Notes and Editorial Reviews
Prélude à l’après-midi d’un faune.
Michael Tilson Thomas, cond;
New England Conservatory Ch; Boston SO
DECCA ELOQUENCE 480 6574 (71:06)
The late Claudio Abbado eventually recorded the
with the Berlin Philharmonic. I admire both performances, though I prefer the BSO “Nuages” and the BPO’s “Fêtes” and “Sirènes.” The Berlin “Nuages” is faster and a bit on the dry side for my taste. It may be that Symphony Hall has more resonance than the Philharmonie and casts a pleasant patina of air around the sonority, but the drier Philharmonie yields spectacular detail. The couplings are excellent, too. In the
, Michael Tilson Thomas holds his own against the versions of Ansermet, Boulez and Martinon, as does the recorded sound itself. What greater compliment could I pay him? The “Ibéria,” particularly in the outer movements, abounds with splashy color and precision. Listening to “Rondes de printemps” is somewhat like a game that could be called “See if you can find the tune.” It’s based on a melody that Debussy also used in one of his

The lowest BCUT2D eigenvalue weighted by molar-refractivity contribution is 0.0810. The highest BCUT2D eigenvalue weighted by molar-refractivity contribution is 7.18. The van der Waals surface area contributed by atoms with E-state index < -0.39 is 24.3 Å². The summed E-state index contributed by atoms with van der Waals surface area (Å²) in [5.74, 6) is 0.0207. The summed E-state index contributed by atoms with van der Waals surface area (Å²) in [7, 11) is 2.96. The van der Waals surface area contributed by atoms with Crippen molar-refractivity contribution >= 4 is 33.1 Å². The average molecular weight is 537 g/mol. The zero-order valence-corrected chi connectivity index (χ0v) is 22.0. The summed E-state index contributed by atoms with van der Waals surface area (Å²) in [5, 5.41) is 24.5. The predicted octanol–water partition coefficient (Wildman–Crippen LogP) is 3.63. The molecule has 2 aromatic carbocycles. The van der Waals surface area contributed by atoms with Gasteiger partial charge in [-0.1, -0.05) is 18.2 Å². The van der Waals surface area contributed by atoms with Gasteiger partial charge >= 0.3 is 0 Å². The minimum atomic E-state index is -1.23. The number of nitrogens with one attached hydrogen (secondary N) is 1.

Throughout the piece, it pops up in fragments, even in the accompaniment, before finally being stated in complete form. The conductor’s job is to prevent it from becoming “eye music” and let us hear it in its various disguises. Thomas brings it off quite nicely. Abbado’s Berlin coupling is also a formidable one—Erich Leinsdorf’s lovely suite of Interludes from
Pelléas et Mélisande
, to which Abbado adds the scene in the vaults below the castle. For me, that’s the difference maker since Leinsdorf’s own recordings, a studio effort with the Cleveland Orchestra and a privately-issued live one with the Chicago Symphony Orchestra, have disappeared.
FANFARE: James Miller
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